The more French president Nicolas Sarkozy attacks the European Central Bank and the strong euro, the more he is criticized in the European media, by European finance ministers, European Union officials and the ECB itself. The critics are right. The fundamental reason behind France’s current economic weakness is its lack of competitiveness even in other euro-zone economies where the euro is not a factor.
But Sarkozy has a point. A perfect storm is forming in the foreign exchange markets that threatens to catapult the euro to levels that will make even the euro-zone’s most efficient exporter—Germany—unable to compete in world markets. If German exporters can’t compete at 1.50 euros to the dollar, what chances do French exporters have?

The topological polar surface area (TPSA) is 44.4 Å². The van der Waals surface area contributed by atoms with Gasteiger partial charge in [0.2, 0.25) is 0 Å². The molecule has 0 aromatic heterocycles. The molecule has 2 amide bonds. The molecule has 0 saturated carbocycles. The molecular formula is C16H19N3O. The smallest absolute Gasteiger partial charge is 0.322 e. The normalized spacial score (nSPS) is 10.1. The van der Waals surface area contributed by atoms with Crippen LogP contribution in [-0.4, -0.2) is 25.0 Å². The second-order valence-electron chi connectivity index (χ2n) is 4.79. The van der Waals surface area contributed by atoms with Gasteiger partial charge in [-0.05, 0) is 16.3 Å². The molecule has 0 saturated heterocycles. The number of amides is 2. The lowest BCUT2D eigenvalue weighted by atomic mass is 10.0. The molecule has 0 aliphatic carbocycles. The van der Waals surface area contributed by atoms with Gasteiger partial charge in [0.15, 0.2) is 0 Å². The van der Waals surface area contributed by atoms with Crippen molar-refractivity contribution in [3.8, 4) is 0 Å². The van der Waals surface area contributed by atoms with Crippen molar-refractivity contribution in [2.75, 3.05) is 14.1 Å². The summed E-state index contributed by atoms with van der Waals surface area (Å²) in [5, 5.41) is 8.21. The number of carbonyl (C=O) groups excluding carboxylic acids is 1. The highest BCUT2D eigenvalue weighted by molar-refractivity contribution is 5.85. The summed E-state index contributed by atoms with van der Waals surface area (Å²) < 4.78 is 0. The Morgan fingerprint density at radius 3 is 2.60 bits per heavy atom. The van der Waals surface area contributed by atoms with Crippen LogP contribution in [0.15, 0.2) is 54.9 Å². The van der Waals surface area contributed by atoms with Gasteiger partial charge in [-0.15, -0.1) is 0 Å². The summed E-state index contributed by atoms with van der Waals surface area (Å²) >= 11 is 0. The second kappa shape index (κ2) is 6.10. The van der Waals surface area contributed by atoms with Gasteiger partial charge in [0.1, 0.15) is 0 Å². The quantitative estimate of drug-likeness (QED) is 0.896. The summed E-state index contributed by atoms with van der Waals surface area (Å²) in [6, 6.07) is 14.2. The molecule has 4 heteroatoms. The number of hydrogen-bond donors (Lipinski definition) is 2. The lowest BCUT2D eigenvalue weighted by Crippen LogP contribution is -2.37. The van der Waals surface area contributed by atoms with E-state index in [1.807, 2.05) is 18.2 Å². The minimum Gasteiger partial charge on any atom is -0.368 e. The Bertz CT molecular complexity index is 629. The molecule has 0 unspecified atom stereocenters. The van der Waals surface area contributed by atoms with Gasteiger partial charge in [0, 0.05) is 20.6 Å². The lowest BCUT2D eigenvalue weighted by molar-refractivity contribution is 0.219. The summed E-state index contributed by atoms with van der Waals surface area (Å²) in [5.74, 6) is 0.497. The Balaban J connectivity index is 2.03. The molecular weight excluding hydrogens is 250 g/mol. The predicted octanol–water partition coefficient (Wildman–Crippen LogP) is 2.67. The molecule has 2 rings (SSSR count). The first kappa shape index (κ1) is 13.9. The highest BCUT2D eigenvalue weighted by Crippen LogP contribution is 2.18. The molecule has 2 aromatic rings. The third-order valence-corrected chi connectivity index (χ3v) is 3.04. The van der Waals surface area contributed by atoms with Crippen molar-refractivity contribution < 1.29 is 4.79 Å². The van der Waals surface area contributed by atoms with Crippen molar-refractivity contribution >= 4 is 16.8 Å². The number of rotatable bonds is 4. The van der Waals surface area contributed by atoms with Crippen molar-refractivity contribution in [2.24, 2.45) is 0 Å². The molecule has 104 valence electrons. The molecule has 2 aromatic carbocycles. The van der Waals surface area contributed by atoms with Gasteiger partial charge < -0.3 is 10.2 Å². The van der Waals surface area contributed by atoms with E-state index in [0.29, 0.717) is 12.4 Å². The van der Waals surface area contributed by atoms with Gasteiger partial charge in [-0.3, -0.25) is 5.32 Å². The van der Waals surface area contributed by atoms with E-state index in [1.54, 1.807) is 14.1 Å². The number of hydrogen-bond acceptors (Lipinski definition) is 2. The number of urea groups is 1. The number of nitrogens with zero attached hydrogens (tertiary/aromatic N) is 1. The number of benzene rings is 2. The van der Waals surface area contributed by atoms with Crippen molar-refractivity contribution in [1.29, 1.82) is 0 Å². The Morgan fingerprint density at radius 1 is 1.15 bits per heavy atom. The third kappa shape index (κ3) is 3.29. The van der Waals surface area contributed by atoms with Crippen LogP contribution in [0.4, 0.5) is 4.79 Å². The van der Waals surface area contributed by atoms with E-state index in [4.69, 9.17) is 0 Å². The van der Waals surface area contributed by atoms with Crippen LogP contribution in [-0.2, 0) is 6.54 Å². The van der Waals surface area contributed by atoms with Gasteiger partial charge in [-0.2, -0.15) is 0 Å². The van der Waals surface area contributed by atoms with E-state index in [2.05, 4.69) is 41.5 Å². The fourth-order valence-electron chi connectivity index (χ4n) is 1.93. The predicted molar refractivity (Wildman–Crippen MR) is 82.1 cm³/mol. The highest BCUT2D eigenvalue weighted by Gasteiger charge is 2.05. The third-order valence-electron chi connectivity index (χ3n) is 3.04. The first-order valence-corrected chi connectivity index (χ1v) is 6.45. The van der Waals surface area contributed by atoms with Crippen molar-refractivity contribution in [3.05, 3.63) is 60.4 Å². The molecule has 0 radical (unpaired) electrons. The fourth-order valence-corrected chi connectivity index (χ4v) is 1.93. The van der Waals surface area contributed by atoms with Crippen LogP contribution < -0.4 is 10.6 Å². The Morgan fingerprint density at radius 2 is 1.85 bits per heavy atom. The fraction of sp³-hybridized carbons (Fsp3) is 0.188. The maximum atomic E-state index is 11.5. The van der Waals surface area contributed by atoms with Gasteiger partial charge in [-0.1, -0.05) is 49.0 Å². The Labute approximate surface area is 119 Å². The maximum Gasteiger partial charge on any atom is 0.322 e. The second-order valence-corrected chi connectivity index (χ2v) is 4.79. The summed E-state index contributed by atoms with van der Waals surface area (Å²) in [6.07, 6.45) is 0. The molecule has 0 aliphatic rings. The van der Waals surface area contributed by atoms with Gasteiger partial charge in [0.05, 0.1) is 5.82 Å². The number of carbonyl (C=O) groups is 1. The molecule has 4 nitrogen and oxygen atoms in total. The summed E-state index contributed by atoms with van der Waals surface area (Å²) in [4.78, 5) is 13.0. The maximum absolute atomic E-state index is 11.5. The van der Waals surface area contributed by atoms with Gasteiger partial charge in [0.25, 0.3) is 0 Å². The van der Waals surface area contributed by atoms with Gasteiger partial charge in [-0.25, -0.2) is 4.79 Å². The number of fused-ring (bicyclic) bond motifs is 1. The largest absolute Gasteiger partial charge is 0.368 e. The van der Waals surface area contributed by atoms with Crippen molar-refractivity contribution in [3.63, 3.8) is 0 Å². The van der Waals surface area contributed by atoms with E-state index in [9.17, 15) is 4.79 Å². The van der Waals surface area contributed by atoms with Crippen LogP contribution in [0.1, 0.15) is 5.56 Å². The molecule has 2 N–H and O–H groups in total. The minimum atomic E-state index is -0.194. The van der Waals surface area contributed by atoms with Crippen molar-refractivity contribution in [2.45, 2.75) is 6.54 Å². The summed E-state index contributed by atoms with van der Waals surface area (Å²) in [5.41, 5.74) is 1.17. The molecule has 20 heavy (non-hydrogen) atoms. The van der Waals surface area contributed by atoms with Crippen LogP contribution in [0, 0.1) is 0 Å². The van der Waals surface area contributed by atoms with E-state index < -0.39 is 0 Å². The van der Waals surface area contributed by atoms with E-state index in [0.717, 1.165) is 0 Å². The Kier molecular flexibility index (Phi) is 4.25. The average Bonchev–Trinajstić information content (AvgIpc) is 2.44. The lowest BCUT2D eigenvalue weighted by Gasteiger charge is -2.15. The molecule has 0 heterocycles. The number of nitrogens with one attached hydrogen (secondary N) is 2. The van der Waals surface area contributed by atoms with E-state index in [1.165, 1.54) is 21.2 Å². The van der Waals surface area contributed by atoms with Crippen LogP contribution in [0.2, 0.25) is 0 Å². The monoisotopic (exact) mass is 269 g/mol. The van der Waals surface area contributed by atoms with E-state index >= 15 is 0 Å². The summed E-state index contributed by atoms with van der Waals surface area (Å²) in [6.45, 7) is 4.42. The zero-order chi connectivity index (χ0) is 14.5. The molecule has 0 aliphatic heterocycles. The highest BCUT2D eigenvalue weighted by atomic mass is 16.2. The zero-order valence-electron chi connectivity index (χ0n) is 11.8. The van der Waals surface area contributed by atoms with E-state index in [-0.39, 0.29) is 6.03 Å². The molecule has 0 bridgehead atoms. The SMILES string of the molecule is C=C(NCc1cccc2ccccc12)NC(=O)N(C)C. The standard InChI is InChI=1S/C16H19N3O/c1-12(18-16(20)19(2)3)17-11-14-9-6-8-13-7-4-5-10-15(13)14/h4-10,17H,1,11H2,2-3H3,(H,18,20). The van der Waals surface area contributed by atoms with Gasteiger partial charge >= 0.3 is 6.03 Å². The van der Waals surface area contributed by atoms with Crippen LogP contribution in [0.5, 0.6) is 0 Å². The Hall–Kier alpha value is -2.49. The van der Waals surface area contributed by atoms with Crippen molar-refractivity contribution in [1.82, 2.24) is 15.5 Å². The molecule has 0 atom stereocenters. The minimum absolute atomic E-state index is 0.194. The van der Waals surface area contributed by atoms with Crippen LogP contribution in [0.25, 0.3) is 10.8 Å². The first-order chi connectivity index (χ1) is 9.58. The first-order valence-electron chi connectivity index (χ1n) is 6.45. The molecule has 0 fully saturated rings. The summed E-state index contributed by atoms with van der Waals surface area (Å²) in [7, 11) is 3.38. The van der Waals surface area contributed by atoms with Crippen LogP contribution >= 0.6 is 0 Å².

The euro is gaining ground for several reasons. A precipitating factor is that the Federal Reserve has had a dramatic change of heart about the strength of the US economy. Fed chairman Ben Bernanke is now extremely concerned that the economy’s housing market and mortgage problems will cause a recession unless interest rates are aggressively cut even if this means taking some risks with inflation.
This new “no recession” Fed policy has started the US dollar down the path to new lows. The decline will likely be sustained by the substantial US current account deficit, which found in Bernanke’s cuts the spark it needed to make its impact fully felt in foreign exchange markets.